There is nothing unifying or of national commission in the One Zambia, One Nation motto. It is empty lullaby that cannot put off the cries of thousands of graduates for jobs. It has no historical and empirical proof that it has had some subliminal effect, not even under Kaunda, to unify the country.
What Kaunda did was to hold this country together using force and fake democracy under one party state system. That was it. He built a country that excluded potential leadership; there were so many Zambians who did not flow with his rule. The return to multiparty politics in 1991 and Kaunda’s loss of that year’s election to the Frederick Chiluba’s MMD confirmed that.
If we have lived without the One Zambia, One Nation for 23 years: What makes Edgar Lungu think it is worthwhile lifting it up from the rummage of history? What is the real value and intention of President Lungu’s decision? Had he won the election with a landslide, was he going to think about One Zambia, One Nation? Has it got to do with the respect of First Republican President Kenneth Kaunda, whom he has been reminding us to respect?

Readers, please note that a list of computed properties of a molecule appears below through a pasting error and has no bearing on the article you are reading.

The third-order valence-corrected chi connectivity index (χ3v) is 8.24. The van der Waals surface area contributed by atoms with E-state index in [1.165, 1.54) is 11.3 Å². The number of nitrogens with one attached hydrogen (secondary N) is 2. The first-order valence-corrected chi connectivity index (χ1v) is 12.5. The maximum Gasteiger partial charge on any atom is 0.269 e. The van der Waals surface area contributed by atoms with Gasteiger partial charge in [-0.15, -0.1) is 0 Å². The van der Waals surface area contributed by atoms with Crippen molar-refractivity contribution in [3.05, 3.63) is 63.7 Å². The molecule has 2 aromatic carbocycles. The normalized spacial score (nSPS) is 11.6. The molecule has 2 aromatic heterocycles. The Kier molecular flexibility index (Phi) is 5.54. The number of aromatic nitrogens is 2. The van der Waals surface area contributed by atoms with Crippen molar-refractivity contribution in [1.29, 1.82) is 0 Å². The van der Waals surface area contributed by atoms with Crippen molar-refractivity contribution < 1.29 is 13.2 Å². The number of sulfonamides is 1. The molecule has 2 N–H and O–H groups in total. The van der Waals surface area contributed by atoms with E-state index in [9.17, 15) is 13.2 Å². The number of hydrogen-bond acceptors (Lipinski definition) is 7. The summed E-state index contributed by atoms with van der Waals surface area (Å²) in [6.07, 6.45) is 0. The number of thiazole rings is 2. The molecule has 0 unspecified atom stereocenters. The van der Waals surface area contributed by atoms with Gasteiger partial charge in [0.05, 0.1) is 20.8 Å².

Zambians will always be politically divided, but they do not show that until the elections come. What divides this country is more of economic inequality and that will not disappear with the chanting of a slogan. This is a country that has the rich and the poor cast at two extreme poles. It is a country where there is no drive to do things differently and change the fortunes of over 11 million people who are struggling to put food on the table. Further it is a country that has political leadership that resembles a circus—just jockeys and clowns juggling balls and bottle-sticks, walking a precarious tight rope tied up between two poles. Like spectators still holding their breath to see the string walkers get to the end, Zambians are in suspense not sure about where the country is heading till the next poll.